In the Introduction to this series of tutorial blog posts I described why I use unit testing and why I think that TDD is an especially good way to write both unit tests and the actual classes you’re testing – which I refer to as the SUT or System Under Test.
Before we write any code for either the SUT or the unit tests we need to think about what the class needs to do. For this we need some requirements for the application or component that we are building.
I have decided to write a reusable component that will popup when writing in a text field and allow you to select an entry to insert into your text. An example of where this would be used is in a twitter client. You would provide the component with a list of user names and tell it that the initial symbol is an @ symbol. You would then bind the component to a given text field. When typing in the text field if I typed @ my component would popup and display your list of usernames. As you type the list would filter and when you select an item from the list the username would be added to the text that you were typing.
So now we have a basic and not very well written requirement we can start to define what the component will do and what we need to test. I will be writing the component following the Presentation Model pattern so all of the logic for the view component will reside in the presentation model so that it’s easily testable.
First off we probably need to think of a name for the component. I thank that AutoCompletePopup is a pretty good name that goes some way towards describing what the class does. AutoCompletePopup will probably extend PopupAnchor and will have inside it an AutoCompleteComboBox which will extend ComboBox.
This compositional approach will enable us to re-use the components in other ways in the future more easily. Amongst these view components we’ll also need our presentation model which we’ll call AutoCompletePM. Our test will be called AutoCompletePMTest.
We can create these two classes now. Usually they will both be in the same package but I usually have them in different source folders. Alongside the default src folder I create a test folder:
So far we just have 2 empty classes:
We now need to start defining what functions the SUT will perform and then create at least one test for each of these functions.
The SUT will perform the following actions:
- open the popup when auto-completion is required
- filter the list of available items based on text input
- when an item is selected dispatch an event to insert that text into the text field
- if the Escape button is pressed close the popup without inserting any text
As we can see this is going to be a fairly simple class. From this list we can start to define our tests. Each test should ideally test 1 function call or property update on the class and test that we get the response that we expect. We may well test the same function call multiple times for different situations and each of these calls should be made in a different test.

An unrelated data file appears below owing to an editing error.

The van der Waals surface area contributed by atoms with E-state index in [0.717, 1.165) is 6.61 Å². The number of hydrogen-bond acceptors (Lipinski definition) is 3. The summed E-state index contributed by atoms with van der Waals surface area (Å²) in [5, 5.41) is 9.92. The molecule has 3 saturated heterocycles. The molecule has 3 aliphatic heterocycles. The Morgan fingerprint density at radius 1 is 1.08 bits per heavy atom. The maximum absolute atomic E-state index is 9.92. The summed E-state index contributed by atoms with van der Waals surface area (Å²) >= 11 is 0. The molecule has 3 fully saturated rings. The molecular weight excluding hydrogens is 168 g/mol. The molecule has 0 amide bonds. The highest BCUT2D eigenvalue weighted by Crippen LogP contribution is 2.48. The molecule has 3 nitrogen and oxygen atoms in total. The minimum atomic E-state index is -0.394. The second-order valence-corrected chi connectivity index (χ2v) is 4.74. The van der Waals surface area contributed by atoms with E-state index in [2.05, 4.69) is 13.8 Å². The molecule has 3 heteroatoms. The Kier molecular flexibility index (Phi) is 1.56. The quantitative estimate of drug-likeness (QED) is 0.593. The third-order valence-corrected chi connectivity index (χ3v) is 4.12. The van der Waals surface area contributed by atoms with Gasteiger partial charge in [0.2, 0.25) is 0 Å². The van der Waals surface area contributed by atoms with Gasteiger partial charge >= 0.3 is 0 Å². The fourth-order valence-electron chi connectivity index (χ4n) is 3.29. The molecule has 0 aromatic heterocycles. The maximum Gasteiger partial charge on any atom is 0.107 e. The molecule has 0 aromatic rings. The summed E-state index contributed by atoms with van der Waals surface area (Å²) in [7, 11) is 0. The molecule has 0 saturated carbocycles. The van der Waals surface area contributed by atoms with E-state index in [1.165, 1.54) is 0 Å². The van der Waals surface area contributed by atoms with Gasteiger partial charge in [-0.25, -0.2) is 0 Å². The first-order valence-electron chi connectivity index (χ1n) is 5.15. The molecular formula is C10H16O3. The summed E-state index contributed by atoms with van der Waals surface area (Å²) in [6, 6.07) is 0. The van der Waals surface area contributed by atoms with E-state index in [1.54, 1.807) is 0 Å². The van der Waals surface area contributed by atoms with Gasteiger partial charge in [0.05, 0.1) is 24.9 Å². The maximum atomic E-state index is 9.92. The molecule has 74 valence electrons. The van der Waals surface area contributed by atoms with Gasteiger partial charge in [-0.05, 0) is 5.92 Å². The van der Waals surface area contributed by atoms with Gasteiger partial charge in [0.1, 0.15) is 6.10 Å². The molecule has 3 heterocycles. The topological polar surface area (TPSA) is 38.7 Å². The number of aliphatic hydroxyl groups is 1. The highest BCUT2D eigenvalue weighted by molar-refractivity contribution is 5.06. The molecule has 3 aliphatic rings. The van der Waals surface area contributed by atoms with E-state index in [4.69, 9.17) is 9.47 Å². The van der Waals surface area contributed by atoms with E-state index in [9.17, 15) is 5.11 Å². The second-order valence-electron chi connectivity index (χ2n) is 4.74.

Lets start with the first function:
- open the popup when autocompletion is required
This is still a slightly unclear requirement. What it means is that when the user types the startSymbol (for example an @) we want to open the popup.
Let’s add an empty test that will test this situation:
This isn’t quite enough though. We also need to test that if we type anything other than the startSymbol the popup won’t open:
At the moment we’ve assumed that the popup will start off closed but we should make sure by testing the initial state of the PM after construction:
We’ve now got some initial empty tests but we still don’t have anything defined on the SUT. For the SUT to open a popup when a user types a certain symbol the SUT is going to need some properties and functions so that other classes can communicate with it.
To open the popup we can have a bindable Boolean showAutoCompletePopup property. The class also needs to know what the startSymbol is so we can define that as another property. It needs to know what is being typed in the text field so we can create a textEntryHandler method and it needs to know what is being typed in the popup so we can create another property called filterText:
We then follow these steps for the other requirements as well. When you finish you’ll end up with something like the code here.
By following this process we have now defined a small clean public interface for our class. We have our public properties and methods defined. A developer looking at these properties and methods should find it fairly easy to work out what the class does and how to use it.
The only thing that we have not defined yet is the events that the class will dispatch. You could do this now if you like but I usually do this later.
In the next part we complete the unit tests.